Newsletter media brand Morning Brew has had quite the year, building a formidably engaged audience with snappy copy and incise insights, sprinkled with a couple of coffee emojis. We catch up with Alex Lieberman, its co-founder and chief executive, as he explains its growth and warns against thinking that email is the next big media ”pivot”.
Alex Lieberman and Austin Rief started Morning Brew from a dorm room at the University of Michigan in 2015 as a hobby – first as a means of engaging other students, then locals, and then a few years later around 2.5 million modern business leaders (MBL).
From the start, they knew to create an email that they themselves would read. Riddles drove intrigue. Quotes provoked thought. Bullet points kept people moving.
Five years later it boasts $20m in revenue – mostly from advertising on its daily email. There are 65 employees – including Lieberman’s mom as chief of staff holding the operation together.
Lieberman, at 25, and Rief, a year younger, have built a business that forces businesses that have been using email for 20 years to rethink the strengths of the platform.
Alongside the likes of Substack, Morning Brew is driving a new wave of newsletter media that threatens to be the next big so-called ‘pivot’ in the sphere. Lieberman‘s done very well out of the channel, but he is wary of advising anyone to go all-in on it.
“I don‘t think email ever deserved to not be the hot thing – media is an industry that is driven by herd mentality. When they hear about the shiny new thing, they flock towards it.”
There have been tough lessons after many have been “screwed over by the algorithms”. And this most recent fetishism of email is occurring as the pendulum swings back towards controlled audience relationships. Email hasn‘t changed. We have. As Lieberman puts it: “Everything about email is as sexy today as it always – all that’s changed is our perception of it. MBLs are is glued to email.”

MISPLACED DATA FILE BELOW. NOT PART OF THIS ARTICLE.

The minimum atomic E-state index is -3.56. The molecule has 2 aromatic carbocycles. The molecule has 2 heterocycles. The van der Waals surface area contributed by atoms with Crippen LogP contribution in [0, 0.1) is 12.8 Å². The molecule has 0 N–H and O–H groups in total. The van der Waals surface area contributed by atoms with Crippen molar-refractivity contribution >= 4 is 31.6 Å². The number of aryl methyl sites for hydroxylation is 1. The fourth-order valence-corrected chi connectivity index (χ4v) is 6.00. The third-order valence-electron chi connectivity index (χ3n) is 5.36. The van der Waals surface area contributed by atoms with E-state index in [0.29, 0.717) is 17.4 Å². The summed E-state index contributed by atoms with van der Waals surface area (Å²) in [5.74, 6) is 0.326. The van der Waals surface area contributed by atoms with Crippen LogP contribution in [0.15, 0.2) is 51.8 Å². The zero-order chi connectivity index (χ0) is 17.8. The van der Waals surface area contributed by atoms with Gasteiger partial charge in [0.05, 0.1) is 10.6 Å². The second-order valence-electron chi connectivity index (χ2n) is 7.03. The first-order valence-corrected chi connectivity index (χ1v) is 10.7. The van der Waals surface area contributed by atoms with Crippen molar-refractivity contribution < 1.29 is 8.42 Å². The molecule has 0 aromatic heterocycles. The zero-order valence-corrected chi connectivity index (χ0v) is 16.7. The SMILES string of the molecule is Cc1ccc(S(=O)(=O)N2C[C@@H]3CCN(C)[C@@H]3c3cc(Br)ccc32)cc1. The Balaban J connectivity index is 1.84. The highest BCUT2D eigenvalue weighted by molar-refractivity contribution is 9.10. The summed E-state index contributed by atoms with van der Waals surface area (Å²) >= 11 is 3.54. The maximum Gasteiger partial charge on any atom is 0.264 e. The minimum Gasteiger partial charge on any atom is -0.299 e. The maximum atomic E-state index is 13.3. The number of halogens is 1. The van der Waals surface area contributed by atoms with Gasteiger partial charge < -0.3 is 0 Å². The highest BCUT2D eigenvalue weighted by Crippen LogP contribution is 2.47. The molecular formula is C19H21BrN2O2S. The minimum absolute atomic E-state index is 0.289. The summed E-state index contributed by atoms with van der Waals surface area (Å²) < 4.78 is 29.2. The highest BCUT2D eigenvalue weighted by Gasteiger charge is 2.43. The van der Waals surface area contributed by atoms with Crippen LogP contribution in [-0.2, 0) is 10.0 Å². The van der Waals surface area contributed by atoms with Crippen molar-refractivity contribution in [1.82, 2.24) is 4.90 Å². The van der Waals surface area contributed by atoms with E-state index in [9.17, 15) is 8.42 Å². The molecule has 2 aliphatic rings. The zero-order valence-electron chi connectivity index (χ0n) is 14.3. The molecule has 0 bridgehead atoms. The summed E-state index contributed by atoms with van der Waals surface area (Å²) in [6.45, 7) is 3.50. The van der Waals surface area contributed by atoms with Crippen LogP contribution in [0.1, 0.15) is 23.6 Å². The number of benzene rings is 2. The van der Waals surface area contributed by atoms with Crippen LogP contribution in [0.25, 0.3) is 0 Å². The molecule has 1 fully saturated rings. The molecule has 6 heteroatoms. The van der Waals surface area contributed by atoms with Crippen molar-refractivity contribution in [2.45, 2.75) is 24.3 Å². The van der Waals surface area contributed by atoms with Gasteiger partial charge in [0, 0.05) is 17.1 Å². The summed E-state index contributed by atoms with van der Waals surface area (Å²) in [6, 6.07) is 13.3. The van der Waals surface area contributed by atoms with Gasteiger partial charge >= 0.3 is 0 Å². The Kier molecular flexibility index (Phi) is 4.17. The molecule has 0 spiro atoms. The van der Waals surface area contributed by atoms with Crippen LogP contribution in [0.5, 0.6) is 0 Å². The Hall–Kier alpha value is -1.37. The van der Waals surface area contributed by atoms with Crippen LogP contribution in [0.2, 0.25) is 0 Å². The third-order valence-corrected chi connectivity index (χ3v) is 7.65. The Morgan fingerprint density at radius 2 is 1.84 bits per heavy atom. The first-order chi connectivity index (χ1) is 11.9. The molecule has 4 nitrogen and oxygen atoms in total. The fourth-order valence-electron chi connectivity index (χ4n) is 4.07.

Morning Brew readers are invited to respond to emails directly – it is “intimate” and inquisitive with its database of 2.5 million (which is ruthlessly trimmed). ”We are very focused on list health. We‘d be at around 5 million subscribers now if we didn‘t have the practices that we have.”
The daily email goes out six days a week. MBLs only get one day off, it appears. But it wasn‘t enough. An email maketh not a media company, but a few emails do. Once its formula was established, the pair whipped up the Emerging Tech Brew, the Retail Brew, The Marketing Brew and The Turnout newsletters.
There’s a simple piece of psychology at play underpinning the entire business. “We go a mile wide and an inch deep with a single newsletter to help readers avoid social embarrassment,“ says Lieberman. “We arm them with information – they won‘t be caught not knowing something. Human beings are generally risk-averse or loss averse, so we build the habit. We‘re saving them from embarrassment with people they respect.“
“Become smarter“ is the pitch. Whether it is the Retail Brew or Marketing Brew, these specialist verticals are tailored to “work their way” into people’s careers and make them smart at their jobs. And it respects their time.